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Title: Reprogramming caspase-7 specificity by regio-specific mutations and selection provides alternate solutions for substrate recognition

Abstract

The ability to routinely engineer protease specificity can allow us to better understand and modulate their biology for expanded therapeutic and industrial applications. In this paper, we report a new approach based on a caged green fluorescent protein (CA-GFP) reporter that allows for flow-cytometry-based selection in bacteria or other cell types enabling selection of intracellular protease specificity, regardless of the compositional complexity of the protease. Here, we apply this approach to introduce the specificity of caspase-6 into caspase-7, an intracellular cysteine protease important in cellular remodeling and cell death. We found that substitution of substrate-contacting residues from caspase-6 into caspase-7 was ineffective, yielding an inactive enzyme, whereas saturation mutagenesis at these positions and selection by directed evolution produced active caspases. The process produced a number of nonobvious mutations that enabled conversion of the caspase-7 specificity to match caspase-6. The structures of the evolved-specificity caspase-7 (esCasp-7) revealed alternate binding modes for the substrate, including reorganization of an active site loop. Profiling the entire human proteome of esCasp-7 by N-terminomics demonstrated that the global specificity toward natural protein substrates is remarkably similar to that of caspase-6. Because the esCasp-7 maintained the core of caspase-7, we were able to identify a caspase-6 substrate,more » lamin C, that we predict relies on an exosite for substrate recognition. These reprogrammed proteases may be the first tool built with the express intent of distinguishing exosite dependent or independent substrates. Finally, this approach to specificity reprogramming should also be generalizable across a wide range of proteases.« less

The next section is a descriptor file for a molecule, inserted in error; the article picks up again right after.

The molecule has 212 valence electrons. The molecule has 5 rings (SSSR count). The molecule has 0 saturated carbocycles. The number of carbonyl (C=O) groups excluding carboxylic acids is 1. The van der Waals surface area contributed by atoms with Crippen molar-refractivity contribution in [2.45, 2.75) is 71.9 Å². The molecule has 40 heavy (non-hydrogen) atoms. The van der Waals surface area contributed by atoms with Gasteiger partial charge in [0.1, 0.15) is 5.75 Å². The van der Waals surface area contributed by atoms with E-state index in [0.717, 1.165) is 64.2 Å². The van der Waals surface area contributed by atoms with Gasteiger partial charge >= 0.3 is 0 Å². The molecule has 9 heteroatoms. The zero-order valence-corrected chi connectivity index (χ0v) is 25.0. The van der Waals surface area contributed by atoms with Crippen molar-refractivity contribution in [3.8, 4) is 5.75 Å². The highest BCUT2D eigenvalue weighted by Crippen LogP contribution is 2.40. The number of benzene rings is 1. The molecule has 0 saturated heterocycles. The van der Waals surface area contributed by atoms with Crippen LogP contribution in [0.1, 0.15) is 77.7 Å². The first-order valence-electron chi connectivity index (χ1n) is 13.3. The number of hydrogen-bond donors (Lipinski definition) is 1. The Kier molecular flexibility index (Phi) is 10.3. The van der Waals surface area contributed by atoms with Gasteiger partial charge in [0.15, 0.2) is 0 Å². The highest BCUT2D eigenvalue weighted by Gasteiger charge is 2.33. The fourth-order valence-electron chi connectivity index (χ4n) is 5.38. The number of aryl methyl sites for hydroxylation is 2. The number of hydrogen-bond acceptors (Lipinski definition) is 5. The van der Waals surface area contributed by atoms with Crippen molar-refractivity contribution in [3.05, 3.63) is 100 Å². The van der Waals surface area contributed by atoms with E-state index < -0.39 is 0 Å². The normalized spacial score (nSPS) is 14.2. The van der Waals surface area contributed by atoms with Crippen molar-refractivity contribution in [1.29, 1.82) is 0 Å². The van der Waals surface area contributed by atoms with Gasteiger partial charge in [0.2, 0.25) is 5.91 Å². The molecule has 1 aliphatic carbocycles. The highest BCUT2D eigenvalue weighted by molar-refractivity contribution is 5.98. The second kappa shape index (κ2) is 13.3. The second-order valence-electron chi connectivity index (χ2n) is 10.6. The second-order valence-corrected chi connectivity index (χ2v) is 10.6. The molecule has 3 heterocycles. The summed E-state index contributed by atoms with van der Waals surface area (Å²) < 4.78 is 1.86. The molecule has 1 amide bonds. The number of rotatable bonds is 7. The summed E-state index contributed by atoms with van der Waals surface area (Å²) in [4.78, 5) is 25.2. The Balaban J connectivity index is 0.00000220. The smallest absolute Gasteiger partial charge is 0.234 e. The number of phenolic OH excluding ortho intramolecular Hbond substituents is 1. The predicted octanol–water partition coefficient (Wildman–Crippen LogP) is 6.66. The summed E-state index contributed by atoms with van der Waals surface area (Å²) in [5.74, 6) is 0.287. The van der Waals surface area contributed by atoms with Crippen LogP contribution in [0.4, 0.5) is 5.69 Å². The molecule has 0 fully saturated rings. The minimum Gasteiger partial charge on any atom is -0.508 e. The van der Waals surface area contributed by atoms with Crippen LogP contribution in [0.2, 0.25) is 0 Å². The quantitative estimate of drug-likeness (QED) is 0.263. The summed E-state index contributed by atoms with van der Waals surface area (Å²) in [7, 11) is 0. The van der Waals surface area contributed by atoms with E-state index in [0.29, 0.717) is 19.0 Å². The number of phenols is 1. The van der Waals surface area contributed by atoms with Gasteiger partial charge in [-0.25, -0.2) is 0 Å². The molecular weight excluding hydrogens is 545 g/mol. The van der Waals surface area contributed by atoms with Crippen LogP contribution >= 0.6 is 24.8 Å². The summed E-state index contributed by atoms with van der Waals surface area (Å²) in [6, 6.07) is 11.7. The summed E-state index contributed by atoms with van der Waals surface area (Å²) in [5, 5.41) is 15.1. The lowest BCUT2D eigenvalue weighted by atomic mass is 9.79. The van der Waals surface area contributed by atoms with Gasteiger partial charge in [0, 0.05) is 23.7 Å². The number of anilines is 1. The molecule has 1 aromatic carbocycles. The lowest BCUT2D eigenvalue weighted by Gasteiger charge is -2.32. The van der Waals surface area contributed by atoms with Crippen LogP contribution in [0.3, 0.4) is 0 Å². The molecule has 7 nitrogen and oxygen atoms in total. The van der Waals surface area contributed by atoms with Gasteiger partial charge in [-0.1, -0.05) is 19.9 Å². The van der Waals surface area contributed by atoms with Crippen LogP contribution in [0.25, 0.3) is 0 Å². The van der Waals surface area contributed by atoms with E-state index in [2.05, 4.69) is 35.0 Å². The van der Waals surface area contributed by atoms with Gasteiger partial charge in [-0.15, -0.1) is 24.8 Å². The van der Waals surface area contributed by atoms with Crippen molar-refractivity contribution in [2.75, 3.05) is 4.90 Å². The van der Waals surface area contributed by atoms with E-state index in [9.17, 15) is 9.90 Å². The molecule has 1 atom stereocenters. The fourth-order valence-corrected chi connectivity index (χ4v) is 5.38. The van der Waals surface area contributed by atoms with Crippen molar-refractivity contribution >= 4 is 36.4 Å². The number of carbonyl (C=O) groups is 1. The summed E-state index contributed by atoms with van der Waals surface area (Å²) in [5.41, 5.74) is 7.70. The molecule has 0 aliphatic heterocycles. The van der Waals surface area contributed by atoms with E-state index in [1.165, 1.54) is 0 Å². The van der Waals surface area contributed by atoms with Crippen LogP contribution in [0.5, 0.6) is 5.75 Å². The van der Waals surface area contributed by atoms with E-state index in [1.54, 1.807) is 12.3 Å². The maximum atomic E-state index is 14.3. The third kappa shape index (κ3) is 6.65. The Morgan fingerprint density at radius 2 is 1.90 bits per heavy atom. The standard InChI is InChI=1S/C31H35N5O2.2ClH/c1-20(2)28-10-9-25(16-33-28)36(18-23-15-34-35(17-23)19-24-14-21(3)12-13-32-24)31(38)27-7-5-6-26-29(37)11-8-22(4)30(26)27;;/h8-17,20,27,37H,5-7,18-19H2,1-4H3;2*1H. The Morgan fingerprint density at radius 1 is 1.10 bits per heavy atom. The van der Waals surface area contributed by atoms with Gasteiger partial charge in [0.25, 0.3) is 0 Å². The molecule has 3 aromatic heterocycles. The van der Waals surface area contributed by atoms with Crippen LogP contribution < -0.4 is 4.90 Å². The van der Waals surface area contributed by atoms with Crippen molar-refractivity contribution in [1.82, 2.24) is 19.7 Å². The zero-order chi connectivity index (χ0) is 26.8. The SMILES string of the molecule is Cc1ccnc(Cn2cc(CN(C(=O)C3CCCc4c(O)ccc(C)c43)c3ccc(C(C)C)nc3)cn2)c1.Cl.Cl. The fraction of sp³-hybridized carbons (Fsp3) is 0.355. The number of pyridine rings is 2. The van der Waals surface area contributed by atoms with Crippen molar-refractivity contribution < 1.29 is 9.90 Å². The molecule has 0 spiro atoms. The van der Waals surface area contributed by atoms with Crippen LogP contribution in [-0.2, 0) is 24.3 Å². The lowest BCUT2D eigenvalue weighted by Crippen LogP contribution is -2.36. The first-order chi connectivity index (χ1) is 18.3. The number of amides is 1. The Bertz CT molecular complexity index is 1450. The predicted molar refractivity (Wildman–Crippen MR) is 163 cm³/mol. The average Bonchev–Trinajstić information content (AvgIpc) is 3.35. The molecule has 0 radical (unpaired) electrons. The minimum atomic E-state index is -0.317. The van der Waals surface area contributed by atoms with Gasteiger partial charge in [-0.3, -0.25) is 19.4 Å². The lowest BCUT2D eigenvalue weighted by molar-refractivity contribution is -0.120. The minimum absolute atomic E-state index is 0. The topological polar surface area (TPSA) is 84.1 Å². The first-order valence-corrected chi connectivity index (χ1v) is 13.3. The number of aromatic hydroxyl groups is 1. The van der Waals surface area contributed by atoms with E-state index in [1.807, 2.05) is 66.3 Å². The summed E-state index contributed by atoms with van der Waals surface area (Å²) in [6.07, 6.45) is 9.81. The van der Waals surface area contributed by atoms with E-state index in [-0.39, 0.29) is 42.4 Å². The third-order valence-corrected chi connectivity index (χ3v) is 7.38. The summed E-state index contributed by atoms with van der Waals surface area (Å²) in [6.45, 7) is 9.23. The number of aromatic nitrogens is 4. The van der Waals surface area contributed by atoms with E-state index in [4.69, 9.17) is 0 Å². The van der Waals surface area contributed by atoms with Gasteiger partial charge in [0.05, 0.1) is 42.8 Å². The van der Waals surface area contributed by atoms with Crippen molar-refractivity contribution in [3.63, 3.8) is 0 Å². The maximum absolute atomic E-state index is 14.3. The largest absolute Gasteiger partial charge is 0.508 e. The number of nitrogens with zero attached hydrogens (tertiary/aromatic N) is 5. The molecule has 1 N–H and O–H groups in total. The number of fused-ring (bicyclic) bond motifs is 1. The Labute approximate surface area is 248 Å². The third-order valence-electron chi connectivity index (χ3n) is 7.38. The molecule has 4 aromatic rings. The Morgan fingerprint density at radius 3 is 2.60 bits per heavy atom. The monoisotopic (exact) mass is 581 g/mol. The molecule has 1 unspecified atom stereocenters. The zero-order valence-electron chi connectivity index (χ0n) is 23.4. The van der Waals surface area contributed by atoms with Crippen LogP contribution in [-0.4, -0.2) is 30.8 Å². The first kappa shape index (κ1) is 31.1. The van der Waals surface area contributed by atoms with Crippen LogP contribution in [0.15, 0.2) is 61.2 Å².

Authors:
 [1];  [1];  [1];  [2];  [2];  [1]
  1. Univ. of Massachusetts, Amherst, MA (United States)
  2. Univ. of California, San Francisco, CA (United States)
Publication Date:
Research Org.:
Univ. of Massachusetts, Amherst, MA (United States)
Sponsoring Org.:
USDOE
OSTI Identifier:
1345036
Grant/Contract Number:
AC02-98CH10886; AC02-06CH11357
Resource Type:
Journal Article: Accepted Manuscript
Journal Name:
ACS Chemical Biology
Additional Journal Information:
Journal Volume: 11; Journal Issue: 6; Journal ID: ISSN 1554-8929
Publisher:
American Chemical Society (ACS)
Country of Publication:
United States
Language: